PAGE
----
The Czech government lost a confidence vote in the lower house of the Czech parliament. Now the Czech President Klaus should start consultations to nominate a new government. This may be quite difficult, since the lower house is split between rivaling parties.
EurActiv reminds us that this is not a precedent – the government of a country presiding the Council has fallen twice before – in 1993 in Denmark and in 1996 in Italy. From a legal point of view there is nothing to worry about. However, today the European Union needs really strong leadership, and the Czech government in resignation may not be able to provide that leadership.
I am personally most worried about the possible implications on the Czech ratification of the Treaty of Lisbon.
In a joint declaration attached to the political agreement for new options for reduced VAT rates, Bulgaria, Germany, Denmark, Lithuania and Estonia called on other EU states to show restraint in applying reduced rates, since they lead to reduction of the tax base, artificial redistribution of employment without new jobs creation, and increase the administrative burden. The signatories of the declaration will not use the new option for reduced VAT rates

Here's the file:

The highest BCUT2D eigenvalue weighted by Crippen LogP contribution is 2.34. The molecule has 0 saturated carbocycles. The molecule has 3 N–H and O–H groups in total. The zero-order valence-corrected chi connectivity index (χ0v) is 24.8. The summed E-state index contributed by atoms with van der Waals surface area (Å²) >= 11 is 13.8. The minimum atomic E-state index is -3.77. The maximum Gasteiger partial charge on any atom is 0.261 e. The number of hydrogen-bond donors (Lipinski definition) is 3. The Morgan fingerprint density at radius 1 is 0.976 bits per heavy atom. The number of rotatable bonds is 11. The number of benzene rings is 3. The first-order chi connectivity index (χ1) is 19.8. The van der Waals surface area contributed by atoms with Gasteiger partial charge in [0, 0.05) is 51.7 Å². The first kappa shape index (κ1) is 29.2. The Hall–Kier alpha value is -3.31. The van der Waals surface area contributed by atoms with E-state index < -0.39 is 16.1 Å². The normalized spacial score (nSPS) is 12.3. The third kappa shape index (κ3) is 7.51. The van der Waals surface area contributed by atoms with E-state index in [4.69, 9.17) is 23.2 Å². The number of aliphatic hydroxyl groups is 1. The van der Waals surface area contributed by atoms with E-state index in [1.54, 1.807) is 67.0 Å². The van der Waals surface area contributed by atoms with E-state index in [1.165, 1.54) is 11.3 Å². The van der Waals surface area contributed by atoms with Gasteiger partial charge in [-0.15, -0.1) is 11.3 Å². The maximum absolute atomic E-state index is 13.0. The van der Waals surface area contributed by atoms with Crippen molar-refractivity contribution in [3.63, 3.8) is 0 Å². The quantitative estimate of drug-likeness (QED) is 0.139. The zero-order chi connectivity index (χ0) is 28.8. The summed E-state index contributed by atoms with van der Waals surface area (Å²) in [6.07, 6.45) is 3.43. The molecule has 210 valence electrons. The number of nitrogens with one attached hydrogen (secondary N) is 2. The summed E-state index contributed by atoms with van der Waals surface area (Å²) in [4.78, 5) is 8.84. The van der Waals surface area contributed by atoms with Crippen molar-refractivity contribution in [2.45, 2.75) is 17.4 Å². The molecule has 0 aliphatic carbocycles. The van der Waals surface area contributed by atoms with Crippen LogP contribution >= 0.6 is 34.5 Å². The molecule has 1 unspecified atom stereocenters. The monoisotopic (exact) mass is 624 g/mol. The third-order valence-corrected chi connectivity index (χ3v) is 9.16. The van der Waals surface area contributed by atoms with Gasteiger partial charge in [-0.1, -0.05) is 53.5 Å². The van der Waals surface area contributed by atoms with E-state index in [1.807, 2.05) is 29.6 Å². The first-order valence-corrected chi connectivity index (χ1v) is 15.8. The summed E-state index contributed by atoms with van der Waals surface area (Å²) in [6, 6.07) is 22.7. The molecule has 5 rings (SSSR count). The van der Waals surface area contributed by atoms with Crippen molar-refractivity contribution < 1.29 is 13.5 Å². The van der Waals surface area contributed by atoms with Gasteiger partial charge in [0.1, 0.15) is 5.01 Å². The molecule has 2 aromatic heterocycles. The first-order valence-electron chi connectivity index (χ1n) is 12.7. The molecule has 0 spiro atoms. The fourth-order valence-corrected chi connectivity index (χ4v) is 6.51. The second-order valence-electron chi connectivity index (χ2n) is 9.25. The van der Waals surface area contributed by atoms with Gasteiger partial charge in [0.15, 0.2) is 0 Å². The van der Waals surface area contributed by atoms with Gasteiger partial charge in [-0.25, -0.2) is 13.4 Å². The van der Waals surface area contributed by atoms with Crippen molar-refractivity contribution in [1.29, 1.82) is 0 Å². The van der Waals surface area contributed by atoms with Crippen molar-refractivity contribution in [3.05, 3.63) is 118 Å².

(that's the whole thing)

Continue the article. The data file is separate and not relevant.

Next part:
The argument is old, as we are reminded by Jean Quatremer. It is mainly between Germany and France, mainly on restaurant services. The question about the effectiveness of the reduced VAT rates remains under discussion.
The extraordinary EU summit on 1 March has not backed proposals for a financial bail-out plan for Eastern Europe, and new member states in particular.
The only specific decision of the summit was to instruct ECOFIN to work closely with the European Commission to draw up elements to help countries facing temporary imbalances “on the basis of all available instruments”.
It remains to be seen what these instruments will and will not include.